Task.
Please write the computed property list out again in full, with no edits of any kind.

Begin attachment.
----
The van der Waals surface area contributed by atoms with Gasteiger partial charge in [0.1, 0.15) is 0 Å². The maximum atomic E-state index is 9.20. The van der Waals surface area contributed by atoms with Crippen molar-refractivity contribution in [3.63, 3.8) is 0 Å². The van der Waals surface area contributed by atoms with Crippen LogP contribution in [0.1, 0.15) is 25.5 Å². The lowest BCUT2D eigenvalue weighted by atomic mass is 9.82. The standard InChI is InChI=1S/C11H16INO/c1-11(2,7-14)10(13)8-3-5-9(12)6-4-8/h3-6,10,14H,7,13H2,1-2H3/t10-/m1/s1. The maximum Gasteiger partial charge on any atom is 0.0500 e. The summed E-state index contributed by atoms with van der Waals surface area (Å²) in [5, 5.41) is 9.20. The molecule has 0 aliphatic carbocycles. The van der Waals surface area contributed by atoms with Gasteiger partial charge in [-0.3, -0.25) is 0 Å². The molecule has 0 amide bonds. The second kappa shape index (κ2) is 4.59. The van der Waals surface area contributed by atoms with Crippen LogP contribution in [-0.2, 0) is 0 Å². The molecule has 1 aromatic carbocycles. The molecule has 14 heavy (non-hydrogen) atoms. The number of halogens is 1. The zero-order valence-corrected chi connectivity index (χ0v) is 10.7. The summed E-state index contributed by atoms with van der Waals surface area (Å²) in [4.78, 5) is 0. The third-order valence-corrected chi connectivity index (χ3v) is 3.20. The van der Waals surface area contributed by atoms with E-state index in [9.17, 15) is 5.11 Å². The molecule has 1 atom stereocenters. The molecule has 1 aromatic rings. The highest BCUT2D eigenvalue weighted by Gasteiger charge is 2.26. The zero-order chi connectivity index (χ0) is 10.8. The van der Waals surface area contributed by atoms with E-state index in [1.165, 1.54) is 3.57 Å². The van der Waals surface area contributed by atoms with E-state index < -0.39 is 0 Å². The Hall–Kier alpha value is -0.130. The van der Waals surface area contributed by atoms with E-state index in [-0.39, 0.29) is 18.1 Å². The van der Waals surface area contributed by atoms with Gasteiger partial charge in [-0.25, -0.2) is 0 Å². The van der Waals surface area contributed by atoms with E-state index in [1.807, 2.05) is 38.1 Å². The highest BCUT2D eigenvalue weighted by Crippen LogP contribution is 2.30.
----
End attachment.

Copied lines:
The van der Waals surface area contributed by atoms with Gasteiger partial charge in [0.1, 0.15) is 0 Å². The maximum atomic E-state index is 9.20. The van der Waals surface area contributed by atoms with Crippen molar-refractivity contribution in [3.63, 3.8) is 0 Å². The van der Waals surface area contributed by atoms with Crippen LogP contribution in [0.1, 0.15) is 25.5 Å². The lowest BCUT2D eigenvalue weighted by atomic mass is 9.82. The standard InChI is InChI=1S/C11H16INO/c1-11(2,7-14)10(13)8-3-5-9(12)6-4-8/h3-6,10,14H,7,13H2,1-2H3/t10-/m1/s1. The maximum Gasteiger partial charge on any atom is 0.0500 e. The summed E-state index contributed by atoms with van der Waals surface area (Å²) in [5, 5.41) is 9.20. The molecule has 0 aliphatic carbocycles. The van der Waals surface area contributed by atoms with Gasteiger partial charge in [-0.3, -0.25) is 0 Å². The molecule has 0 amide bonds. The second kappa shape index (κ2) is 4.59. The van der Waals surface area contributed by atoms with Crippen LogP contribution in [-0.2, 0) is 0 Å². The molecule has 1 aromatic carbocycles. The molecule has 14 heavy (non-hydrogen) atoms. The number of halogens is 1. The zero-order valence-corrected chi connectivity index (χ0v) is 10.7. The summed E-state index contributed by atoms with van der Waals surface area (Å²) in [4.78, 5) is 0. The third-order valence-corrected chi connectivity index (χ3v) is 3.20. The van der Waals surface area contributed by atoms with E-state index in [9.17, 15) is 5.11 Å². The molecule has 1 atom stereocenters. The molecule has 1 aromatic rings. The highest BCUT2D eigenvalue weighted by Gasteiger charge is 2.26. The zero-order chi connectivity index (χ0) is 10.8. The van der Waals surface area contributed by atoms with E-state index in [1.165, 1.54) is 3.57 Å². The van der Waals surface area contributed by atoms with E-state index < -0.39 is 0 Å². The Hall–Kier alpha value is -0.130. The van der Waals surface area contributed by atoms with E-state index in [-0.39, 0.29) is 18.1 Å². The van der Waals surface area contributed by atoms with Gasteiger partial charge in [-0.25, -0.2) is 0 Å². The van der Waals surface area contributed by atoms with E-state index in [1.807, 2.05) is 38.1 Å². The highest BCUT2D eigenvalue weighted by Crippen LogP contribution is 2.30.